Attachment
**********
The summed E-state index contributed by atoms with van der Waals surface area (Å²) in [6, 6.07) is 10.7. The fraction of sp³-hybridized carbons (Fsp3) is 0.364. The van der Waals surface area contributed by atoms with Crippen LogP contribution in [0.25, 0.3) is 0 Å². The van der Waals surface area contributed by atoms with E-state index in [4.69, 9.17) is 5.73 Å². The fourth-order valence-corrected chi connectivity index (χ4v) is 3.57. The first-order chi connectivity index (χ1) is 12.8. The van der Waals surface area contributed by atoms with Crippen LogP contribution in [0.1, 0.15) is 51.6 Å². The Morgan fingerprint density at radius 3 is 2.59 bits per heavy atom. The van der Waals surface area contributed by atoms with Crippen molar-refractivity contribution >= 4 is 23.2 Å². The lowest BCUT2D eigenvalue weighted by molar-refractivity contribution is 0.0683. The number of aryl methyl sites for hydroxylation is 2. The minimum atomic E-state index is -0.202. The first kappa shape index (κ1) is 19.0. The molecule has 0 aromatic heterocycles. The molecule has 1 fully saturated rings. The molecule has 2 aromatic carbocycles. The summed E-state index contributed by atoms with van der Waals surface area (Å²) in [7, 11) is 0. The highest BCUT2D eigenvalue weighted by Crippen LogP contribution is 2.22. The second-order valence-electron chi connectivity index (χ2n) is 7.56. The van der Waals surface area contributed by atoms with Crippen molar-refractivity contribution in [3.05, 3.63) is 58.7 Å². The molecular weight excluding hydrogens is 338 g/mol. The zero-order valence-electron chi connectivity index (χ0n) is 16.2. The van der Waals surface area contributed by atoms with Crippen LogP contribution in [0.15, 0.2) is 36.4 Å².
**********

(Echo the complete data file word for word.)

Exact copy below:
The summed E-state index contributed by atoms with van der Waals surface area (Å²) in [6, 6.07) is 10.7. The fraction of sp³-hybridized carbons (Fsp3) is 0.364. The van der Waals surface area contributed by atoms with Crippen LogP contribution in [0.25, 0.3) is 0 Å². The van der Waals surface area contributed by atoms with E-state index in [4.69, 9.17) is 5.73 Å². The fourth-order valence-corrected chi connectivity index (χ4v) is 3.57. The first-order chi connectivity index (χ1) is 12.8. The van der Waals surface area contributed by atoms with Crippen LogP contribution in [0.1, 0.15) is 51.6 Å². The Morgan fingerprint density at radius 3 is 2.59 bits per heavy atom. The van der Waals surface area contributed by atoms with Crippen molar-refractivity contribution >= 4 is 23.2 Å². The lowest BCUT2D eigenvalue weighted by molar-refractivity contribution is 0.0683. The number of aryl methyl sites for hydroxylation is 2. The minimum atomic E-state index is -0.202. The first kappa shape index (κ1) is 19.0. The molecule has 0 aromatic heterocycles. The molecule has 1 fully saturated rings. The molecule has 2 aromatic carbocycles. The summed E-state index contributed by atoms with van der Waals surface area (Å²) in [7, 11) is 0. The highest BCUT2D eigenvalue weighted by Crippen LogP contribution is 2.22. The second-order valence-electron chi connectivity index (χ2n) is 7.56. The van der Waals surface area contributed by atoms with Crippen molar-refractivity contribution in [3.05, 3.63) is 58.7 Å². The molecular weight excluding hydrogens is 338 g/mol. The zero-order valence-electron chi connectivity index (χ0n) is 16.2. The van der Waals surface area contributed by atoms with Crippen LogP contribution in [0.15, 0.2) is 36.4 Å².